The CARES Act includes refundable tax credits for individual taxpayers. The bill provides a $1,200 credit per individual and $2,400 per married couple filing a jointly. Taxpayers with children will also receive a $500 credit per child. For taxpayers behind on their tax payments, this credit will be offset against current tax liabilities. For taxpayers who are caught up on their taxes, this credit will be received as a refund. Refunds will not be counted as taxable income as money received is a rebate from prior taxes paid.

There is an income limit for individuals and families to qualify for recovery rebates. Taxpayers will be entitled to the total amounts listed above, if their Adjusted Gross Income (AGI) falls at or below the following amounts: $75,000 for single, $112,500 for head of household and $150,000 for married filing jointly. If, however, the taxpayer received income above those amounts on their 2018 or 2019 tax return (whichever was most recently filed), then their credit is reduced $50 for every $1,000 in excess income.

Phew! That last paragraph was a lot to take in, here’s an example to make it a little more concrete: Pete and Mary’s most recently filed tax return was for the 2018 tax year. That year their AGI was $156k. They also claimed 2 kids as dependents in 2018. Their total possible recovery rebate credit is $2,400 (married filing jointly credit) +500 (dependent 1 credit) +500 (dependent 2 credit) = $3,400. Now, because their AGI is above the income threshold for the recovery rebate, they will have a reduction in their credit. The couple’s AGI is $6,000 more than the married filing jointly threshold ($150,000), so their credit will be reduced by $300 ($50 reduction for every $1,000 over threshold = $300). The total amount of Pete and Mary’s expected credit is $3,100, which they will receive since they do not owe any back taxes.

While not everyone will qualify for the recovery rebate, the Tax Foundation estimates that up to 90% of taxpayers will qualify for some portion of their rebate (https://taxfoundation.org/cares-act-senate-coronavirus-bill-economic-relief-plan/). Payments for those who qualify are to begin by the end of April and will be directed to the same bank account listed on the most recent tax return, according to the IRS. Updates and guidance regarding recovery rebates will be posted by the IRS at https://www.irs.gov/coronavirus.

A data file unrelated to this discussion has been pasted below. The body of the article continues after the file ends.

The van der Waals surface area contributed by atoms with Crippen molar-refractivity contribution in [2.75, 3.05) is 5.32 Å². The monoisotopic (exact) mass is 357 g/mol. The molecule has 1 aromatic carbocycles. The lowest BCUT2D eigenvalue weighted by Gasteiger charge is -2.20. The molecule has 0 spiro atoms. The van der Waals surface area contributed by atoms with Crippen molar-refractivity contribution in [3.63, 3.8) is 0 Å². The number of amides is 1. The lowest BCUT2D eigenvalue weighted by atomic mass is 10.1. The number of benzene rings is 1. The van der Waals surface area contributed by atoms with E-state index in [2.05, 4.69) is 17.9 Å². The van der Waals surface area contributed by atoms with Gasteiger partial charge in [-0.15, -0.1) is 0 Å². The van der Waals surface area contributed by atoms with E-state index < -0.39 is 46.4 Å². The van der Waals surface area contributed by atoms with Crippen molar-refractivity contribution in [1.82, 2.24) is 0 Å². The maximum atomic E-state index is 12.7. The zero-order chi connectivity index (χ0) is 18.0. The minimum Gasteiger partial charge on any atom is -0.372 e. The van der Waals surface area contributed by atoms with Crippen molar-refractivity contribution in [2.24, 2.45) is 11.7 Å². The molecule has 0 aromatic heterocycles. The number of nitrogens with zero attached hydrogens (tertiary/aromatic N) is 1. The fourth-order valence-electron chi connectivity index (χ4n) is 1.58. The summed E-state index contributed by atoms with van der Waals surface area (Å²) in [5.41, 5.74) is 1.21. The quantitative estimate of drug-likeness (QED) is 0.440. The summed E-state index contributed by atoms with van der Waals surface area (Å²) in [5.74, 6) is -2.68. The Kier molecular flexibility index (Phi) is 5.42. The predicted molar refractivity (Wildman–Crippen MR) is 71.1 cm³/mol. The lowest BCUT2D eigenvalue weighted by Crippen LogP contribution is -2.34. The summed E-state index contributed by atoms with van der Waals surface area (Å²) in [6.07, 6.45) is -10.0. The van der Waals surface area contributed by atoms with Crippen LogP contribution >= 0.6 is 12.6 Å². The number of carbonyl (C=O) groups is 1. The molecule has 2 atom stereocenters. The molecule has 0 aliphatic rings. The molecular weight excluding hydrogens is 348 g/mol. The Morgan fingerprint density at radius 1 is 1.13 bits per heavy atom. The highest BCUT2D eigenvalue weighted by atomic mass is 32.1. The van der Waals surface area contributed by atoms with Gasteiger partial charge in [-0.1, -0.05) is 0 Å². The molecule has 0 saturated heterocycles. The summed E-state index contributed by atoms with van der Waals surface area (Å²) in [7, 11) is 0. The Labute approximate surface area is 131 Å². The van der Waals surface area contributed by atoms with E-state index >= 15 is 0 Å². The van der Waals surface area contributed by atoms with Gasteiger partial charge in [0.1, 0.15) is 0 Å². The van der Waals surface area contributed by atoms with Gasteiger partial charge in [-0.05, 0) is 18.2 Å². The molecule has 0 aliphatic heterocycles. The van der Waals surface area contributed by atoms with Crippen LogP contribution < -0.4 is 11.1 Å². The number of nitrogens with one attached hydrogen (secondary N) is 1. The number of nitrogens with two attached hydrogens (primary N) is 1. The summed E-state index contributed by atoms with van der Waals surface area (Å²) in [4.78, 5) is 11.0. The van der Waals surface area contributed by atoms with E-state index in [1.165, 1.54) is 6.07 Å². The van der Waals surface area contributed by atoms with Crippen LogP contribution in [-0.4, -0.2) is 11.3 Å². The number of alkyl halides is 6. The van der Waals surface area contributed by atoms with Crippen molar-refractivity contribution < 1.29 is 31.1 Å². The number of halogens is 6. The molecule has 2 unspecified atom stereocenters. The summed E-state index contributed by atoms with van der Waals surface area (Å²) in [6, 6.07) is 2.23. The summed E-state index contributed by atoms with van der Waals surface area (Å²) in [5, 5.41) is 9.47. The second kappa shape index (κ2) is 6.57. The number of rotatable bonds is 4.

Expansion of Unemployment Benefits

With an unprecedented global pandemic comes unprecedented expansions to unemployment benefits.

Pandemic Unemployment Assistance (PUA)

The CARES Act expands benefits to include self-employed individuals (sole proprietors, independent contractors, freelancers, etc.) as well as, people who were forced to quit their jobs due to COVID-19 (quarantined, need to stay home to take care of child, etc.).

States are working fast to integrate their existing online applications with the new legislation. If your claim is initially denied, revisit the site to see if a newly formatted application for the self-employed is available.

Californians can apply here: https://www.edd.ca.gov/unemployment/UI_Online_File_a_Claim.htm

Elimination of One Week Waiting Period

Ordinarily, states don’t pay the first week of unemployment. The federal government will be covering that first week for you.

Increased Weekly Benefit Amount

Anyone who qualifies for unemployment benefits will receive an additional $600 per week for each week they are unemployed through July 31st, 2020. To illustrate the significance of this amount, California’s weekly benefit typically maxes out at $450 per week.

Extension of Benefits

Unemployment benefits will be extended by 13 weeks. To use California as an example, unemployment benefits will be able to be received for 39 weeks as opposed to the standard 26 weeks.

Please note that the extra $600 per week will only last for unemployment benefits through July 31st, 2020.

Incentives to Expand Unemployment Benefits to Include Underemployed

Not all states aid individuals who have had their hours cut or income drop but are still employed. For those states that don’t currently offer benefits to these individuals, the federal government is willing to cover 50% of the costs related to establishing these programs through the end of 2020.

While there are other provisions in the CARES Act that may benefit you, the above summarizes some of the most impactful. Be sure to speak with your CERTIFIED FINANCIAL PLANNER™ practitioner and CPA to determine what is best for you.